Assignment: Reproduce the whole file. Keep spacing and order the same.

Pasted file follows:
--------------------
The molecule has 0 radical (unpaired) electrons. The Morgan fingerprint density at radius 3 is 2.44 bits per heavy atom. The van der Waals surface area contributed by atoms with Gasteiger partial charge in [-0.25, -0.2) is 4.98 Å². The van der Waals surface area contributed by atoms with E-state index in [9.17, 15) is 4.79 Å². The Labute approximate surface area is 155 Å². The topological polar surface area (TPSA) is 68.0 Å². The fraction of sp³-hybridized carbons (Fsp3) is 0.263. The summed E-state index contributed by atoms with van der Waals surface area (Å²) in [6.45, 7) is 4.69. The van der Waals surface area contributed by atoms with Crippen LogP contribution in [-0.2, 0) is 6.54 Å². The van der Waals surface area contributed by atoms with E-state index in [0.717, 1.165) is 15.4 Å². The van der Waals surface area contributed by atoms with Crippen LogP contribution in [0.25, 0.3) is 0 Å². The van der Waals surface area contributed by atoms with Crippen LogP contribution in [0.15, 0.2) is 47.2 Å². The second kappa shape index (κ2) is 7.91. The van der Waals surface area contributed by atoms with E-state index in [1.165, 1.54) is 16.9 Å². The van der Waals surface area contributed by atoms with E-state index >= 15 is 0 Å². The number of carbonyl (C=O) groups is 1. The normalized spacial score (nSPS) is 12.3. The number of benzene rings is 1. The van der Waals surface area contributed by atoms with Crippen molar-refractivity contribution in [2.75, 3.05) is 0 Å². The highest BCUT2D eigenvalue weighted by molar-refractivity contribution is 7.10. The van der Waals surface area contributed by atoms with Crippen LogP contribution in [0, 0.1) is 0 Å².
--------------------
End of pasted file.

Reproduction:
The molecule has 0 radical (unpaired) electrons. The Morgan fingerprint density at radius 3 is 2.44 bits per heavy atom. The van der Waals surface area contributed by atoms with Gasteiger partial charge in [-0.25, -0.2) is 4.98 Å². The van der Waals surface area contributed by atoms with E-state index in [9.17, 15) is 4.79 Å². The Labute approximate surface area is 155 Å². The topological polar surface area (TPSA) is 68.0 Å². The fraction of sp³-hybridized carbons (Fsp3) is 0.263. The summed E-state index contributed by atoms with van der Waals surface area (Å²) in [6.45, 7) is 4.69. The van der Waals surface area contributed by atoms with Crippen LogP contribution in [-0.2, 0) is 6.54 Å². The van der Waals surface area contributed by atoms with E-state index in [0.717, 1.165) is 15.4 Å². The van der Waals surface area contributed by atoms with Crippen LogP contribution in [0.25, 0.3) is 0 Å². The van der Waals surface area contributed by atoms with Crippen LogP contribution in [0.15, 0.2) is 47.2 Å². The second kappa shape index (κ2) is 7.91. The van der Waals surface area contributed by atoms with E-state index in [1.165, 1.54) is 16.9 Å². The van der Waals surface area contributed by atoms with E-state index >= 15 is 0 Å². The number of carbonyl (C=O) groups is 1. The normalized spacial score (nSPS) is 12.3. The number of benzene rings is 1. The van der Waals surface area contributed by atoms with Crippen molar-refractivity contribution in [2.75, 3.05) is 0 Å². The highest BCUT2D eigenvalue weighted by molar-refractivity contribution is 7.10. The van der Waals surface area contributed by atoms with Crippen LogP contribution in [0, 0.1) is 0 Å².